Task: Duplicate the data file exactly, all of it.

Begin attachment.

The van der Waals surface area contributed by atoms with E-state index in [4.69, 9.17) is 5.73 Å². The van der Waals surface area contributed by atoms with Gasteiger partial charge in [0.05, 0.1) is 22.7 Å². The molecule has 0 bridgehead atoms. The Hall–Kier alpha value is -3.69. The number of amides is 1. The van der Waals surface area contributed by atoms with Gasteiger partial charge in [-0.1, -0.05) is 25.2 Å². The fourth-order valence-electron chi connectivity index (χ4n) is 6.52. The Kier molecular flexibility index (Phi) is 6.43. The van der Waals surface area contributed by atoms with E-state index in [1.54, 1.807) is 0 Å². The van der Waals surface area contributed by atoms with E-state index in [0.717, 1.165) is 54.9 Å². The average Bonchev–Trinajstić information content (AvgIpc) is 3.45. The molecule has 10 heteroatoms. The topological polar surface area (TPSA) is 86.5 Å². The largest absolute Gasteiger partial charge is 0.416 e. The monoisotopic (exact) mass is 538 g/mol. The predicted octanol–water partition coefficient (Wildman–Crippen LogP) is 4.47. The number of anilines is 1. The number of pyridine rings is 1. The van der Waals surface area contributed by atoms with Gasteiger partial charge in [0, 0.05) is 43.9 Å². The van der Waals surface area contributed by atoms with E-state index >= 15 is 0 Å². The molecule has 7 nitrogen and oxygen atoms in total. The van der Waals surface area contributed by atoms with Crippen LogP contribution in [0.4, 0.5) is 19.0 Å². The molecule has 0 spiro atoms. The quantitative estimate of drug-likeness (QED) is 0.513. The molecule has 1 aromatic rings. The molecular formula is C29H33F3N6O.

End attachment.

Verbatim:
The van der Waals surface area contributed by atoms with E-state index in [4.69, 9.17) is 5.73 Å². The van der Waals surface area contributed by atoms with Gasteiger partial charge in [0.05, 0.1) is 22.7 Å². The molecule has 0 bridgehead atoms. The Hall–Kier alpha value is -3.69. The number of amides is 1. The van der Waals surface area contributed by atoms with Gasteiger partial charge in [-0.1, -0.05) is 25.2 Å². The fourth-order valence-electron chi connectivity index (χ4n) is 6.52. The Kier molecular flexibility index (Phi) is 6.43. The van der Waals surface area contributed by atoms with E-state index in [1.54, 1.807) is 0 Å². The van der Waals surface area contributed by atoms with E-state index in [0.717, 1.165) is 54.9 Å². The average Bonchev–Trinajstić information content (AvgIpc) is 3.45. The molecule has 10 heteroatoms. The topological polar surface area (TPSA) is 86.5 Å². The largest absolute Gasteiger partial charge is 0.416 e. The monoisotopic (exact) mass is 538 g/mol. The predicted octanol–water partition coefficient (Wildman–Crippen LogP) is 4.47. The number of anilines is 1. The number of pyridine rings is 1. The van der Waals surface area contributed by atoms with Gasteiger partial charge in [0, 0.05) is 43.9 Å². The van der Waals surface area contributed by atoms with E-state index >= 15 is 0 Å². The molecule has 7 nitrogen and oxygen atoms in total. The van der Waals surface area contributed by atoms with Crippen LogP contribution in [0.4, 0.5) is 19.0 Å². The molecule has 0 spiro atoms. The quantitative estimate of drug-likeness (QED) is 0.513. The molecule has 1 aromatic rings. The molecular formula is C29H33F3N6O.